In my first pass through National Federation of Independent Business v. Sebelius, I am alternately stunned, fascinated, confused, and relieved. The more I think about it, though, the more I realize that big business was the big winner today.
Chief Justice Roberts delivered the opinion of the Court, upholding nearly all the provisions of the Affordable Care Act (aka "Obamneycare"). Justice Kennedy, usually the swing vote, joined on the right-wing dissent.
In a nutshell, the court ruled:
- The Anti-Injunction Act didn't bar the suit;
- The individual mandate can stand; but
- Congress can't cut off Medicaid funds to states if the states fail to expand Medicare coverage.
The Court decided the first two points on mutually-contradictory grounds. The Anti-Injunction Act prohibits people from filing suit "for the purposeof restraining the assessment or collection of any tax." So if the individual mandate is a tax, then no one can sue to stop it until after it actually takes effect. Under the individual mandate part of the ACA, the law says if you don't buy insurance as mandated starting in 2014, you have to pay a "penalty" to the IRS. Well, said Roberts, if Congress says it's a penalty, then it's not a tax, and so the Anti-Injunction Act doesn't apply. In other words, if Congress says something is a horse, then you can't sue it to keep it from flying.
In law school, we learn a Jedi mind trick called "permissibly advancing mutually-exclusive arguments." That is, a lawyer is not only permitted but expected to offer all reasonable theories of a case when making an appeal, even if they don't make any sense when viewed all together.
Say a lawyer is appealing a murder conviction. She may, with the Court's blessing, argue: "First, the judge used the wrong set of jury instructions. Second, the jury was tainted by the prosecutor. Third, the judge improperly let my client's confession into evidence. Fourth, the eyewitnesses who testified they saw my client kill the guy were tainted by the prosecutor. Fifth, the judge should have allowed my client's rabbi to testify. Sixth..."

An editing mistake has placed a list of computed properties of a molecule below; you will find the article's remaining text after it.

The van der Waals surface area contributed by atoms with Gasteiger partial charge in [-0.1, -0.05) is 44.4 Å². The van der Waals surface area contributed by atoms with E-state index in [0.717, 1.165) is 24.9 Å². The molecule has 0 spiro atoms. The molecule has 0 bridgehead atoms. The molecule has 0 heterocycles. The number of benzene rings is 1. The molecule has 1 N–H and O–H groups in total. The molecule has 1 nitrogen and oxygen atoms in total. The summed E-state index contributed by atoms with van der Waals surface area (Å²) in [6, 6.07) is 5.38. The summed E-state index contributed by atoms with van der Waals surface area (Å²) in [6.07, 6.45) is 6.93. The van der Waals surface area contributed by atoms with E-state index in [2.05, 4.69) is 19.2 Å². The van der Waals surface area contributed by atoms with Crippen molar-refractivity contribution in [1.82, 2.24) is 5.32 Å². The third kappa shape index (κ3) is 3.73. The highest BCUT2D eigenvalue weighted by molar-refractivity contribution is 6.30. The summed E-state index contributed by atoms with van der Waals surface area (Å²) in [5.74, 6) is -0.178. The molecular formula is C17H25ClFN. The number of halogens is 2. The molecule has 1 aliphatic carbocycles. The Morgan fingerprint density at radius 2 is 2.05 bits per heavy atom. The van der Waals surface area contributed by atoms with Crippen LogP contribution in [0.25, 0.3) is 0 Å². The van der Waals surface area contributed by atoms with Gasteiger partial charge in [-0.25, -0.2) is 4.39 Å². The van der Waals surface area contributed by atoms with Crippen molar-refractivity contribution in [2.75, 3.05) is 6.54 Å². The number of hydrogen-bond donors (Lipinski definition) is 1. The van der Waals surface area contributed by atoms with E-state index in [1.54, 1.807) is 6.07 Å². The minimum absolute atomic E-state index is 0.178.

Obviously, they can't all be true. And a reasonable person (other than a lawyer) might surmise from the arguments that, really, the client's a murderer. This is the sort of thing that (a) makes people hate lawyers and (b) provides us with safeguards against the legal process running amok. It's not obvious to most people, but the ability to make all possible arguments on appeal, even if some are self-contradictory, is much fairer to everyone than trying to guess which one argument will prevail.
After that explanation, it should come as no surprise that the Court found the individual mandate constitutional because it's a tax. Yes, Congress called it a horse; but it's a duck after all, and ducks gotta fly. "[I]t is well established that if a statute has two possible meanings, one of which violates the Constitution, courts should adopt the meaning thatdoes not do so," Roberts said in the Court's opinion today:
As we have explained, "every reasonable construction must be resorted to, in order to save a statute from unconstitutionality." Hooper v. California, 155 U. S. 648, 657 (1895). The Government asks us to interpret the mandate as imposing a tax, if it would otherwise violate the Constitution. Granting the Act the full measure of deference owed to federal statutes, it can be so read....